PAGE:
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Discussion Starter #1
Hi archers,
i would like to know the results of someone shooting compound fita outdoor with helical vanes?
do they get a good result at 50 meters? is 2" helical to much for vanes less than 2" for outdoor Fita ?
 

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Shootin and Cussin
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I think the term "helical" and "offset' get mixed up when talking about vanes.

When I shot compound in FITA type events I always used an offset vane. Generally about 2deg oe less. I would use a low profile vane around 1.5" to 1.75". They worked well for me.
 

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Discussion Starter #3
I think the term "helical" and "offset' get mixed up when talking about vanes.

When I shot compound in FITA type events I always used an offset vane. Generally about 2deg oe less. I would use a low profile vane around 1.5" to 1.75". They worked well for me.
Hi SHPoet,
im kind new on thoses things, using small vane with helical clamp for 2", would the result be a offset?

i forgot to tell that im using blade rest,
 

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I use 1.75" shield cut Bohning X vanes on Gold Tip Pierce Platinum shafts, fletched with the Arizona EZ Fletch Carbon Right Helical fletching jig. The short vane doesn't get much helical but does get about 2 degrees of offset which works very well. I use a standard width blade and don't have any problem with excessive vane contact though much of that is due to your tuning.

With a full 2" vane and a true helical clamp, depending on your diameter of arrows, you may have a little harder time with fletching clearance on the blade but it won't be too bad.
 

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Helical and offset are effectively the same thing but you can get more "twist" in the vane with a "helical" clamp because the clamp itself is "twisted". When you use a "straight" clamp, you can only put so much "twist" from the front of the vane to the back, before the base of the vane will not fit flat to the shaft, but even with a "straight" clamp, the vane is flexible and the base of the vane flexes to become normal to the outside of the shaft with a moderate amount of offset. A helical clamp is "twisted" to allow the clamp itself to impart twist into the vane, therefore you can get more offset/twist in the vane from the front to the back. You really can't tell the difference visually, or via shooting, between the same amount of "helical" and "offset".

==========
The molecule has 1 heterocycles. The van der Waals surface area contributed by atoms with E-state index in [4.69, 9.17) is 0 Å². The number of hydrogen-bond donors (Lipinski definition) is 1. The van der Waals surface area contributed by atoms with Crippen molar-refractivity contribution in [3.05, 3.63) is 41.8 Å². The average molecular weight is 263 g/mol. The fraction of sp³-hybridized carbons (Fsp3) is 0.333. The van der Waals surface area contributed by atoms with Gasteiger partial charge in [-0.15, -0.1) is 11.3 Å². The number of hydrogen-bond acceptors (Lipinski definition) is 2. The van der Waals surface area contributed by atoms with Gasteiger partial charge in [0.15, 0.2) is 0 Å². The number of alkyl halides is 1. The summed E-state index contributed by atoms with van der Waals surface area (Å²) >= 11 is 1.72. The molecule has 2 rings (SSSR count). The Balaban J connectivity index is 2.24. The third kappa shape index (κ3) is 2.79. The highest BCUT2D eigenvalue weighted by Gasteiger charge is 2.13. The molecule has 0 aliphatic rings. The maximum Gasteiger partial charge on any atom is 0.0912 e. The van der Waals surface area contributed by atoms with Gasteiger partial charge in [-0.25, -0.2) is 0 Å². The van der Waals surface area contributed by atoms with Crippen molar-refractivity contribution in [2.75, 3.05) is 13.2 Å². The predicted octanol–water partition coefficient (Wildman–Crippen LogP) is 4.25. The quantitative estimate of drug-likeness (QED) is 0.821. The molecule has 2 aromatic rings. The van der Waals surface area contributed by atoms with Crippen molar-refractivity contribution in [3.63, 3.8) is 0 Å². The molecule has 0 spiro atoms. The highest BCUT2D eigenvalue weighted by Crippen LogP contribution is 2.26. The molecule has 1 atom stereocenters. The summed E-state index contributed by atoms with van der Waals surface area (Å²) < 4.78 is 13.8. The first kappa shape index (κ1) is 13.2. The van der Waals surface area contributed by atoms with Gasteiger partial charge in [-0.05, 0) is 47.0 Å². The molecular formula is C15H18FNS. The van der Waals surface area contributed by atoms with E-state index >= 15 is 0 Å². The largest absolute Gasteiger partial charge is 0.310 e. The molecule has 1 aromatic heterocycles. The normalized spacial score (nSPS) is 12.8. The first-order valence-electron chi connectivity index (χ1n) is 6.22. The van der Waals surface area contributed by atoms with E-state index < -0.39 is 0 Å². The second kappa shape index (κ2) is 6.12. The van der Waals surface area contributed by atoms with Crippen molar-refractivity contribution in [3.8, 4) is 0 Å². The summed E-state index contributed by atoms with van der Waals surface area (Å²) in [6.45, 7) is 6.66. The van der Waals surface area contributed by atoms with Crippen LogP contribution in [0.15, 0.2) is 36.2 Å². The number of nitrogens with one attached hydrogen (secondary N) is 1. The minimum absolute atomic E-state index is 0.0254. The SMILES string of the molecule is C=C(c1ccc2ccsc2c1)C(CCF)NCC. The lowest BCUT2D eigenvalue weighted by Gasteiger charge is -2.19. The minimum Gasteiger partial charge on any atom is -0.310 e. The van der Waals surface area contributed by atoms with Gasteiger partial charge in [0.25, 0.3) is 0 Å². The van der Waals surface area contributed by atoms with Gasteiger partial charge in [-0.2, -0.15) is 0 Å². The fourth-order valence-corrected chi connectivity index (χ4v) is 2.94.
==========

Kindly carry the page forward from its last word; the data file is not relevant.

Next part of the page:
For medium to long range target shooting, 1 to 3 degrees of "offset" is the norm. High twist rates do not perform better at long distance on target arrows, it only causes greater drag (more curved trajectory).
 

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SMH
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I use the tiny AAE Plastifletch Max 1.6" vanes at 2* LH helical on my skinnies. Works fine.
 

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I wish I could help with the helical question specifically, but I shot 2" AAE shield cuts dead perfect straight on my ACE 470's out of my 33lb PSE at our state outdoor a month or so ago. I got 3rd, even with 2 misses (don't ask :) ), though I can't remember my score offhand. It wasn't super duper competitively, but it was outstanding compared to myself.

Because I shoot such low poundage, I've decided not to add the little extra drag of helical and just get the best possible tune out my setup I can muster (so the vanes do the least work possible).

I do find that even straight, no offset on the vanes, the shaft will still slowly spin at least a few rotations on the way to the target at 50M. Of course they're only doing 226fps in my setup. So I might be getting a small benefit even from that....

lee.
 
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